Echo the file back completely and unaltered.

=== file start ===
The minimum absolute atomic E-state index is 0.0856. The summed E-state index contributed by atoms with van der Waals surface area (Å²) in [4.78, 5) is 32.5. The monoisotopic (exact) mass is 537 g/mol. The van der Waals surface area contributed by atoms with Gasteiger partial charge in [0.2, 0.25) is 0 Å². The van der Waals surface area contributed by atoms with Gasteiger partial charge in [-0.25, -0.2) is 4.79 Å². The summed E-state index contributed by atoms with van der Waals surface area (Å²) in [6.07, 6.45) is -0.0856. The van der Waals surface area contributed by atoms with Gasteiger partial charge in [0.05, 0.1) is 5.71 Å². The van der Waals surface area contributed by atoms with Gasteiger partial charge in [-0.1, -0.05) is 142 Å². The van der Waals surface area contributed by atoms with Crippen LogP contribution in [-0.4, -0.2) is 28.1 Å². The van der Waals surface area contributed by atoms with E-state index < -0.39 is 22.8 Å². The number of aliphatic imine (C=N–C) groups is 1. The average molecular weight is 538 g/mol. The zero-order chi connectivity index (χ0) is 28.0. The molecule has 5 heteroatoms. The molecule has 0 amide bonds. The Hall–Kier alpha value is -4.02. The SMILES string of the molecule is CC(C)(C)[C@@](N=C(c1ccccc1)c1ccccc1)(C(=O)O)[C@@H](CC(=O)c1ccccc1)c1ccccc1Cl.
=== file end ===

The minimum absolute atomic E-state index is 0.0856. The summed E-state index contributed by atoms with van der Waals surface area (Å²) in [4.78, 5) is 32.5. The monoisotopic (exact) mass is 537 g/mol. The van der Waals surface area contributed by atoms with Gasteiger partial charge in [0.2, 0.25) is 0 Å². The van der Waals surface area contributed by atoms with Gasteiger partial charge in [-0.25, -0.2) is 4.79 Å². The summed E-state index contributed by atoms with van der Waals surface area (Å²) in [6.07, 6.45) is -0.0856. The van der Waals surface area contributed by atoms with Gasteiger partial charge in [0.05, 0.1) is 5.71 Å². The van der Waals surface area contributed by atoms with Gasteiger partial charge in [-0.1, -0.05) is 142 Å². The van der Waals surface area contributed by atoms with Crippen LogP contribution in [-0.4, -0.2) is 28.1 Å². The van der Waals surface area contributed by atoms with E-state index < -0.39 is 22.8 Å². The number of aliphatic imine (C=N–C) groups is 1. The average molecular weight is 538 g/mol. The zero-order chi connectivity index (χ0) is 28.0. The molecule has 5 heteroatoms. The molecule has 0 amide bonds. The Hall–Kier alpha value is -4.02. The SMILES string of the molecule is CC(C)(C)[C@@](N=C(c1ccccc1)c1ccccc1)(C(=O)O)[C@@H](CC(=O)c1ccccc1)c1ccccc1Cl.